• About Us
  • Types of Tigers

    Types of Tigers/ Panthera tigris tigris are native to the Asian mainland, comprises with the Bengal tiger, Indochinese, Malayan. Amur, Siberian......

     Types of Tigers

    Types of Tigers

    From the point of view of morphology, tigers of different 

    regions are slightly different. Gene flow in the population of this region is thought to have been possible during the Pleistocene. When there is a transfer of genetic material from one population to another, called gene migration or gene flow, then only two tiger subspecies were proposed to be recognized - P. t. Sondaica, native to the Greater Sunda Islands, and Pt. tigris in mainland Asia. In 2015, all tiger sub-species were collectively analyzed which showed that there were two evolutionary groups, namely Sunda tigers and continental tigers. Continental tigers or Panthera tigris tigris are native to the Asian mainland, comprises with the Bengal tiger, Indochinese, Malayan, Amur tiger or Siberian tiger, South China tiger, and the extinct subspecies the  Caspian tiger. Although the South China tiger is considered virtually extinct. On the other hand, the Sunda tiger or Panthera tigris sondaica is native to the Sunda Islands in Indonesia, which includes the Sumatran tiger and the extinct subspecies Bali tiger and Javan tiger.

    In 2017, the Cat Classification Task Force of the IUCN Cat Specialist Group recognized these two tiger populations but the researchers rejected them.

    "Complete genome sequencing" of 32 specimens in 2018 supports six monophyletic tiger clades consistent with the surviving subspecies.

    Two subspecies Panthera tigris tigris and Panthera tigris sondaica- 

    Panthera tigris tigris

    • Bengal tiger (Panthera tigris tigris)

    • Caspian tiger (Panthera tigris virgata)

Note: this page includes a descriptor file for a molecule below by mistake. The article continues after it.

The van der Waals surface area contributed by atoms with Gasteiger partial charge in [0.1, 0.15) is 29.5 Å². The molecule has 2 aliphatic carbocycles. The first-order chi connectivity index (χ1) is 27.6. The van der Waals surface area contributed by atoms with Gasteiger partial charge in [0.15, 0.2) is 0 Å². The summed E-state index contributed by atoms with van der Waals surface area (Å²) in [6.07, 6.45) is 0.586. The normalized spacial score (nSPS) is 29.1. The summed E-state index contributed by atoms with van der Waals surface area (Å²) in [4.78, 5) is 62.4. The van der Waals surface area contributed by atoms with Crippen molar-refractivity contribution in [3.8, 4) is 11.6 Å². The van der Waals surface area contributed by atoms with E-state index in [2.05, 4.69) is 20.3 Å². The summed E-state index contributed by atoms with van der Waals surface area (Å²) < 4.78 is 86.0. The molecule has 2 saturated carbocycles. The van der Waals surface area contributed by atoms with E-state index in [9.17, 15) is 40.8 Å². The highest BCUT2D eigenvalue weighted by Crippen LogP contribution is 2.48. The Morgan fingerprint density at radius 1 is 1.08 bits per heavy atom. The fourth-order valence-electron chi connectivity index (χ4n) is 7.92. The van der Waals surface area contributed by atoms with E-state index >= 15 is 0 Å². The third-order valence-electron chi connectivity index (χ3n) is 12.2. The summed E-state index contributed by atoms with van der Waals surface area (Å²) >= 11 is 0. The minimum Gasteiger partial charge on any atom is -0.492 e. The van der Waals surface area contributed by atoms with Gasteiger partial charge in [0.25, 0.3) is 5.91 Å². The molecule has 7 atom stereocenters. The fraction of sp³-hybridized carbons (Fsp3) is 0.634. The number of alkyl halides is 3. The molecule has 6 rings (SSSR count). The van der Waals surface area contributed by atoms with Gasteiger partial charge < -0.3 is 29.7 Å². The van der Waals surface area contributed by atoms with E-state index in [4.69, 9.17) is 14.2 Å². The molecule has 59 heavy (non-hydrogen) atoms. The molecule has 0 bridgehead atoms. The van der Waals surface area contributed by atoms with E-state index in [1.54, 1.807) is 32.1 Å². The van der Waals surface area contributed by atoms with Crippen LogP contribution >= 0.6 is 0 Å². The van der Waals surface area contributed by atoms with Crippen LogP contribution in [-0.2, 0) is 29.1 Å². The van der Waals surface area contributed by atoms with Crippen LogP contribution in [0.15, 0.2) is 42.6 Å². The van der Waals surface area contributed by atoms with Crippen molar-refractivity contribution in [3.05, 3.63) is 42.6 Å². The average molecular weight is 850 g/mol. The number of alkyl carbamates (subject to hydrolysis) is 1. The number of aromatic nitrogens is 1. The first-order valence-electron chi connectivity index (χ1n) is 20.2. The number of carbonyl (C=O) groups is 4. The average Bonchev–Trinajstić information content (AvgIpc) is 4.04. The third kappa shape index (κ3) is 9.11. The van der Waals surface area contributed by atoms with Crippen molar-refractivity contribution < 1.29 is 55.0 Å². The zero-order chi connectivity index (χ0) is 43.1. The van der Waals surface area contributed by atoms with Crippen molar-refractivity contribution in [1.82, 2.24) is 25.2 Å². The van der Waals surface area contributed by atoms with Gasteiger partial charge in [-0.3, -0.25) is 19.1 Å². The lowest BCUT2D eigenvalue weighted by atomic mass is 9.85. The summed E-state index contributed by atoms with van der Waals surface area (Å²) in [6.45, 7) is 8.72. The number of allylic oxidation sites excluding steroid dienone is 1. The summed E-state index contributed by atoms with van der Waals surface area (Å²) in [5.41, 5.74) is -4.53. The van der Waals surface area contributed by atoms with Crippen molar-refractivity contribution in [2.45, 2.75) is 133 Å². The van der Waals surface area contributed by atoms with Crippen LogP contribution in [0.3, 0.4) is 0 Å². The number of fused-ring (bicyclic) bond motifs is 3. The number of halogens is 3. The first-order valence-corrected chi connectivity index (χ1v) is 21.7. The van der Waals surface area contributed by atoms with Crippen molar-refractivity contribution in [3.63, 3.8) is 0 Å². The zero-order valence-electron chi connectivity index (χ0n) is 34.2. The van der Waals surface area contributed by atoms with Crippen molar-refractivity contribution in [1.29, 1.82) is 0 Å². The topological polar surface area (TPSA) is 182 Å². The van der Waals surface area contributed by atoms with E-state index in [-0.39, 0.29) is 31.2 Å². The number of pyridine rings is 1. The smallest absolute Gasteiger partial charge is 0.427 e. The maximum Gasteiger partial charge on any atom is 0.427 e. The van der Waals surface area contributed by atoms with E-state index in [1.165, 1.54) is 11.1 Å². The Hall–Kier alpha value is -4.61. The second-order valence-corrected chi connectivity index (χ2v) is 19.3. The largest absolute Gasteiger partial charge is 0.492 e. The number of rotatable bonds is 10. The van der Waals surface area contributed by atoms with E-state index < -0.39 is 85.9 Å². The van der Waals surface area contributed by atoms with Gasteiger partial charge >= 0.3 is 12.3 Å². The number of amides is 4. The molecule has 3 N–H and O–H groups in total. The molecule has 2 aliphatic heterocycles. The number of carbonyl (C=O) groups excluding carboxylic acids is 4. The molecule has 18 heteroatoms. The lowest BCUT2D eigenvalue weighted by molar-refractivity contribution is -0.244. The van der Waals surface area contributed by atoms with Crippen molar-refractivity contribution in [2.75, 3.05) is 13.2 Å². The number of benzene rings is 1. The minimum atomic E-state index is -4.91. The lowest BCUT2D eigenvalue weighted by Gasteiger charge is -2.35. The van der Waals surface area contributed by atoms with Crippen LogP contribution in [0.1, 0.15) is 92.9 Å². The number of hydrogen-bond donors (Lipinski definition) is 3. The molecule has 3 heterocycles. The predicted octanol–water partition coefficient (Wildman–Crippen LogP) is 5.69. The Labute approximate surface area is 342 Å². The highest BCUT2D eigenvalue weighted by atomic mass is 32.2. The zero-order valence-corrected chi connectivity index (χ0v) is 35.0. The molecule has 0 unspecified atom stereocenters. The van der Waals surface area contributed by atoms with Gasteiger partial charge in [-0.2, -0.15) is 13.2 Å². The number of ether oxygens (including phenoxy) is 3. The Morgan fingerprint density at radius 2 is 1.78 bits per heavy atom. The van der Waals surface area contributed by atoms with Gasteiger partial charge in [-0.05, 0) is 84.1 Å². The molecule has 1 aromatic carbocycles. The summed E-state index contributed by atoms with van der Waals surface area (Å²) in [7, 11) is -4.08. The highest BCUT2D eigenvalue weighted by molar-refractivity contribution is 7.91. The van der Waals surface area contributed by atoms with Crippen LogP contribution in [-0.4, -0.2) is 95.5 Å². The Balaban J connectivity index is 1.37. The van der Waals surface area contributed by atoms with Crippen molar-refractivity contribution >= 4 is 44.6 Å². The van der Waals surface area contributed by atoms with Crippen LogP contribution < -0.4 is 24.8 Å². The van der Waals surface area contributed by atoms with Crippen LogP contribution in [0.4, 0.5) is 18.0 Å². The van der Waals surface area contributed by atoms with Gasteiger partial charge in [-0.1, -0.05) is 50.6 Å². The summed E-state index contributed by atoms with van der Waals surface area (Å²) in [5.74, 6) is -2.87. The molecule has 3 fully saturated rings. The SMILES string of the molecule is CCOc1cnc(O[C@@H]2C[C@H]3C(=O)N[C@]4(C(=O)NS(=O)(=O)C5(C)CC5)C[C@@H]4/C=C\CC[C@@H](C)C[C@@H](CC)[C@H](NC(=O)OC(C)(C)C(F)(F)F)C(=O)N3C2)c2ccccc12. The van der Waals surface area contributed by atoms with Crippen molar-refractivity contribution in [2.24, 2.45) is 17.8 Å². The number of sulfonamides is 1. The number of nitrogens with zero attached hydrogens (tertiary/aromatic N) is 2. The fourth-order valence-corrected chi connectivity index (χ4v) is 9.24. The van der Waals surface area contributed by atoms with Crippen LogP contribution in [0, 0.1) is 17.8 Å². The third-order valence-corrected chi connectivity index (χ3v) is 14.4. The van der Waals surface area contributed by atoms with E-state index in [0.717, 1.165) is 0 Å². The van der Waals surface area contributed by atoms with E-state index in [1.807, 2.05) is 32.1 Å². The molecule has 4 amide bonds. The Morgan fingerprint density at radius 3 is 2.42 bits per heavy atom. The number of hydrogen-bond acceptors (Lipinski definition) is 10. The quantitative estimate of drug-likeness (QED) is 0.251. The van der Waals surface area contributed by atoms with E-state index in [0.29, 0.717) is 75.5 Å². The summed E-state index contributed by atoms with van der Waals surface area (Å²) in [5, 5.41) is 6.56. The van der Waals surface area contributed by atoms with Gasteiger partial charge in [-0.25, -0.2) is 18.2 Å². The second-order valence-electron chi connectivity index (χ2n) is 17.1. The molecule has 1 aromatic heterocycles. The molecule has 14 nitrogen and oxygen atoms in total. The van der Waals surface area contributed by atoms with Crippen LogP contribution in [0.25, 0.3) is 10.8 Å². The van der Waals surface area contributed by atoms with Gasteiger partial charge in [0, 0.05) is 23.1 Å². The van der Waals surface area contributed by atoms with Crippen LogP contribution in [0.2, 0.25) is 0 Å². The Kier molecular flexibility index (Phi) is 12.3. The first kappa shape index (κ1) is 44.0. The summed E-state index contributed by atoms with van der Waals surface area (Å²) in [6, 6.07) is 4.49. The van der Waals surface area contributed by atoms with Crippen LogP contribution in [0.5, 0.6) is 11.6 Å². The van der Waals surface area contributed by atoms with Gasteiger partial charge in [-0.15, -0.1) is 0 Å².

• Indochinese Tiger (Panthera tigris corbetti)

    • Siberian tiger (Panthera tigris altaica)

    • Malayan tiger (Panthera tigris jacksoni/ Panthera tigris malayensis)

    • South China tiger(Panthera tigris amoyensis)

    Panthera tigris sondaica 

    1. Bali tiger (Panthera tigris balica)

    2. Javan tiger (Panthera tigris sondaica)

    3. Sumatran tiger (Panthera tigris sumatrae)

    Extant Species

    • Bengal tiger (Panthera tigris tigris)

    • Indochinese Tiger (Panthera tigris corbetti)

    • Siberian tiger (Panthera tigris altaica)

    • Malayan tiger (Panthera tigris jacksoni/ Panthera tigris malayensis)

    • South China tiger(Panthera tigris amoyensis)

    • Sumatran tiger (Panthera tigris sumatrae)

    Extinct species

    • Caspian tiger (Panthera tigris virgata)

    • Bali tiger (Panthera tigris balica)

    • Javan tiger (Panthera tigris sondaica)

    Extant Species

    Bengal tiger (Panthera tigris tigris)

    Types of Tigers

    Bengal tigers, one of the biggest cat species on the earth. In the 19th century, they were known as the Royal Bengal Tigers. Their scientific name is Panther tigris tigris and the word Panthera was taken from the Latin word "panthēra" and the Greek word "pánthēr”,